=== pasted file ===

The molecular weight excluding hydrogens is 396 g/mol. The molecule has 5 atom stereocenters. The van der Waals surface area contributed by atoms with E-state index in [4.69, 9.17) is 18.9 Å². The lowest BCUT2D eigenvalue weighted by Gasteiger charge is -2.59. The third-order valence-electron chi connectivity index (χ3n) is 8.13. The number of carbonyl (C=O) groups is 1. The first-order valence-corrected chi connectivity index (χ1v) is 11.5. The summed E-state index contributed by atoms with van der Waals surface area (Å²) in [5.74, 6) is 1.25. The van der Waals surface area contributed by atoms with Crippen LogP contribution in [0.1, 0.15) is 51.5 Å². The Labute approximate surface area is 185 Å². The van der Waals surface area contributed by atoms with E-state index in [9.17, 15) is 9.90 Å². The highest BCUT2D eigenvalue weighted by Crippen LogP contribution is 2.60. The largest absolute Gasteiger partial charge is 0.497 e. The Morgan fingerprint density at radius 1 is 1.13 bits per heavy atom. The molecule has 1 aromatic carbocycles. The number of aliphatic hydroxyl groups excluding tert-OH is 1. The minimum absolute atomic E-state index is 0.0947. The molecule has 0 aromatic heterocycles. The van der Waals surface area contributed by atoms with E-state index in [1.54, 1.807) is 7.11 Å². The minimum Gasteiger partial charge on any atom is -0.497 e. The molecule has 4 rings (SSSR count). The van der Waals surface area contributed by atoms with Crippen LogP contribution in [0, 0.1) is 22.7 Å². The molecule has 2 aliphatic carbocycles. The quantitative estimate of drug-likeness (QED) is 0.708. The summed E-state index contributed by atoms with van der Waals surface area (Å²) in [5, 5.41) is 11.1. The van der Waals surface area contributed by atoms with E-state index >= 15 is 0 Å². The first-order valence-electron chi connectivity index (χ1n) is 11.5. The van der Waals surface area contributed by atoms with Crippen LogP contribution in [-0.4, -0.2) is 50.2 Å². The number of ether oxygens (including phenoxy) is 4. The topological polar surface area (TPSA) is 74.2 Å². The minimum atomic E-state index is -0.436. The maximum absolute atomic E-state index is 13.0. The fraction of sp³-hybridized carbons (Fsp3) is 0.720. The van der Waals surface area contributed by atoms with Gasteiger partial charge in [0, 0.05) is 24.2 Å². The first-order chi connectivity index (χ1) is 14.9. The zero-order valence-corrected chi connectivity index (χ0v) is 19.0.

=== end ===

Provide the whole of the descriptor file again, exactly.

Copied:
The molecular weight excluding hydrogens is 396 g/mol. The molecule has 5 atom stereocenters. The van der Waals surface area contributed by atoms with E-state index in [4.69, 9.17) is 18.9 Å². The lowest BCUT2D eigenvalue weighted by Gasteiger charge is -2.59. The third-order valence-electron chi connectivity index (χ3n) is 8.13. The number of carbonyl (C=O) groups is 1. The first-order valence-corrected chi connectivity index (χ1v) is 11.5. The summed E-state index contributed by atoms with van der Waals surface area (Å²) in [5.74, 6) is 1.25. The van der Waals surface area contributed by atoms with Crippen LogP contribution in [0.1, 0.15) is 51.5 Å². The Labute approximate surface area is 185 Å². The van der Waals surface area contributed by atoms with E-state index in [9.17, 15) is 9.90 Å². The highest BCUT2D eigenvalue weighted by Crippen LogP contribution is 2.60. The largest absolute Gasteiger partial charge is 0.497 e. The Morgan fingerprint density at radius 1 is 1.13 bits per heavy atom. The molecule has 1 aromatic carbocycles. The number of aliphatic hydroxyl groups excluding tert-OH is 1. The minimum absolute atomic E-state index is 0.0947. The molecule has 0 aromatic heterocycles. The van der Waals surface area contributed by atoms with E-state index in [1.54, 1.807) is 7.11 Å². The minimum Gasteiger partial charge on any atom is -0.497 e. The molecule has 4 rings (SSSR count). The van der Waals surface area contributed by atoms with Crippen LogP contribution in [0, 0.1) is 22.7 Å². The molecule has 2 aliphatic carbocycles. The quantitative estimate of drug-likeness (QED) is 0.708. The summed E-state index contributed by atoms with van der Waals surface area (Å²) in [5, 5.41) is 11.1. The van der Waals surface area contributed by atoms with E-state index >= 15 is 0 Å². The first-order valence-electron chi connectivity index (χ1n) is 11.5. The van der Waals surface area contributed by atoms with Crippen LogP contribution in [-0.4, -0.2) is 50.2 Å². The number of ether oxygens (including phenoxy) is 4. The topological polar surface area (TPSA) is 74.2 Å². The minimum atomic E-state index is -0.436. The maximum absolute atomic E-state index is 13.0. The fraction of sp³-hybridized carbons (Fsp3) is 0.720. The van der Waals surface area contributed by atoms with Gasteiger partial charge in [0, 0.05) is 24.2 Å². The first-order chi connectivity index (χ1) is 14.9. The zero-order valence-corrected chi connectivity index (χ0v) is 19.0.